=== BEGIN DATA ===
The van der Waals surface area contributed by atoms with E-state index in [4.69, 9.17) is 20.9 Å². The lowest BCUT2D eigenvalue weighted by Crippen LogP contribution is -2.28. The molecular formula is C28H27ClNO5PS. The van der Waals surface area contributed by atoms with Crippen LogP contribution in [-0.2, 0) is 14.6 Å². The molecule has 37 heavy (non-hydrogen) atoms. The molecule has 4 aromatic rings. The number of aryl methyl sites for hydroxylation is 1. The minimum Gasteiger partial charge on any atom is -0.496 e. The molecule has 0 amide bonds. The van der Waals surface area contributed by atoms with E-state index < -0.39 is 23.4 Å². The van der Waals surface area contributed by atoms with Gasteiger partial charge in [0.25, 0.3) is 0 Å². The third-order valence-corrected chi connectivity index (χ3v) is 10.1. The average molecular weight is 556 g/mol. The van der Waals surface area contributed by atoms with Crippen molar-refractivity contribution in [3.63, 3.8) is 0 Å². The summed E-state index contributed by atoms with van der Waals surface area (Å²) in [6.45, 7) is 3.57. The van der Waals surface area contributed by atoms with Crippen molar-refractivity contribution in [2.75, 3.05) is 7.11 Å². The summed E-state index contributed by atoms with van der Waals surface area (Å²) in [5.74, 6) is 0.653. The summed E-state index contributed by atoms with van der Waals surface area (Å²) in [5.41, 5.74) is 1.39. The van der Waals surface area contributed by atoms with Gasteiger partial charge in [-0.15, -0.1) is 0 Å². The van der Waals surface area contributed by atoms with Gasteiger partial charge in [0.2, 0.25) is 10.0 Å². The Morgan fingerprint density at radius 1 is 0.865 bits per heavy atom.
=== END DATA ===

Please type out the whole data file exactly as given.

The van der Waals surface area contributed by atoms with E-state index in [4.69, 9.17) is 20.9 Å². The lowest BCUT2D eigenvalue weighted by Crippen LogP contribution is -2.28. The molecular formula is C28H27ClNO5PS. The van der Waals surface area contributed by atoms with Crippen LogP contribution in [-0.2, 0) is 14.6 Å². The molecule has 37 heavy (non-hydrogen) atoms. The molecule has 4 aromatic rings. The number of aryl methyl sites for hydroxylation is 1. The minimum Gasteiger partial charge on any atom is -0.496 e. The molecule has 0 amide bonds. The van der Waals surface area contributed by atoms with E-state index < -0.39 is 23.4 Å². The van der Waals surface area contributed by atoms with Gasteiger partial charge in [0.25, 0.3) is 0 Å². The third-order valence-corrected chi connectivity index (χ3v) is 10.1. The average molecular weight is 556 g/mol. The van der Waals surface area contributed by atoms with Crippen molar-refractivity contribution in [3.63, 3.8) is 0 Å². The summed E-state index contributed by atoms with van der Waals surface area (Å²) in [6.45, 7) is 3.57. The van der Waals surface area contributed by atoms with Crippen molar-refractivity contribution in [2.75, 3.05) is 7.11 Å². The summed E-state index contributed by atoms with van der Waals surface area (Å²) in [5.74, 6) is 0.653. The summed E-state index contributed by atoms with van der Waals surface area (Å²) in [5.41, 5.74) is 1.39. The van der Waals surface area contributed by atoms with Gasteiger partial charge in [-0.15, -0.1) is 0 Å². The van der Waals surface area contributed by atoms with Gasteiger partial charge in [0.2, 0.25) is 10.0 Å². The Morgan fingerprint density at radius 1 is 0.865 bits per heavy atom.